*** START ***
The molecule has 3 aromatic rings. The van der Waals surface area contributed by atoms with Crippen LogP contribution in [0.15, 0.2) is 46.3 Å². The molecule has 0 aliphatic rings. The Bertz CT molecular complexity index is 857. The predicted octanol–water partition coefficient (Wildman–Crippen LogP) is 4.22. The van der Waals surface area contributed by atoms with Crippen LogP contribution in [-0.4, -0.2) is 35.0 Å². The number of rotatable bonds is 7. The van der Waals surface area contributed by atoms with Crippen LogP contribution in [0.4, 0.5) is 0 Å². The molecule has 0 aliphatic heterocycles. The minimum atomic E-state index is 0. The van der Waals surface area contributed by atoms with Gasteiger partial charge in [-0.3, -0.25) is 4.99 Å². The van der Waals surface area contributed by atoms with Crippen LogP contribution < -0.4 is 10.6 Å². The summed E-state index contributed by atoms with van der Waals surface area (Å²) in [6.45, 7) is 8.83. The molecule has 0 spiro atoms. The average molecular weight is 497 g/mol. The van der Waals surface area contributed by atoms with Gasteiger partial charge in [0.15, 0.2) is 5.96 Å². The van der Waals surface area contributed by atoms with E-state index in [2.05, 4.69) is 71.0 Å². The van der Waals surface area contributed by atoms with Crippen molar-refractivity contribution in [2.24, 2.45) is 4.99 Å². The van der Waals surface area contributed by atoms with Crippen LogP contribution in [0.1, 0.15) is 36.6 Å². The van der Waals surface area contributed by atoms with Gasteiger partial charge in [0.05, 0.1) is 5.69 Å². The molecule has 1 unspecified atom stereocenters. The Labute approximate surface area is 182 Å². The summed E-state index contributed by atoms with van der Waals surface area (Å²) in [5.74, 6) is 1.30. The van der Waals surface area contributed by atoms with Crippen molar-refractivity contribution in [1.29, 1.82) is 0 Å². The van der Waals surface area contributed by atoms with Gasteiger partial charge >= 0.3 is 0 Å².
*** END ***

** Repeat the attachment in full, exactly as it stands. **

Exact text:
The molecule has 3 aromatic rings. The van der Waals surface area contributed by atoms with Crippen LogP contribution in [0.15, 0.2) is 46.3 Å². The molecule has 0 aliphatic rings. The Bertz CT molecular complexity index is 857. The predicted octanol–water partition coefficient (Wildman–Crippen LogP) is 4.22. The van der Waals surface area contributed by atoms with Crippen LogP contribution in [-0.4, -0.2) is 35.0 Å². The number of rotatable bonds is 7. The van der Waals surface area contributed by atoms with Crippen LogP contribution in [0.4, 0.5) is 0 Å². The molecule has 0 aliphatic heterocycles. The minimum atomic E-state index is 0. The van der Waals surface area contributed by atoms with Gasteiger partial charge in [-0.3, -0.25) is 4.99 Å². The van der Waals surface area contributed by atoms with Crippen LogP contribution < -0.4 is 10.6 Å². The summed E-state index contributed by atoms with van der Waals surface area (Å²) in [6.45, 7) is 8.83. The molecule has 0 spiro atoms. The average molecular weight is 497 g/mol. The van der Waals surface area contributed by atoms with Gasteiger partial charge in [0.15, 0.2) is 5.96 Å². The van der Waals surface area contributed by atoms with E-state index in [2.05, 4.69) is 71.0 Å². The van der Waals surface area contributed by atoms with Crippen molar-refractivity contribution in [2.24, 2.45) is 4.99 Å². The van der Waals surface area contributed by atoms with Crippen LogP contribution in [0.1, 0.15) is 36.6 Å². The van der Waals surface area contributed by atoms with Gasteiger partial charge in [0.05, 0.1) is 5.69 Å². The molecule has 1 unspecified atom stereocenters. The Labute approximate surface area is 182 Å². The summed E-state index contributed by atoms with van der Waals surface area (Å²) in [5.74, 6) is 1.30. The van der Waals surface area contributed by atoms with Crippen molar-refractivity contribution in [1.29, 1.82) is 0 Å². The van der Waals surface area contributed by atoms with Gasteiger partial charge >= 0.3 is 0 Å².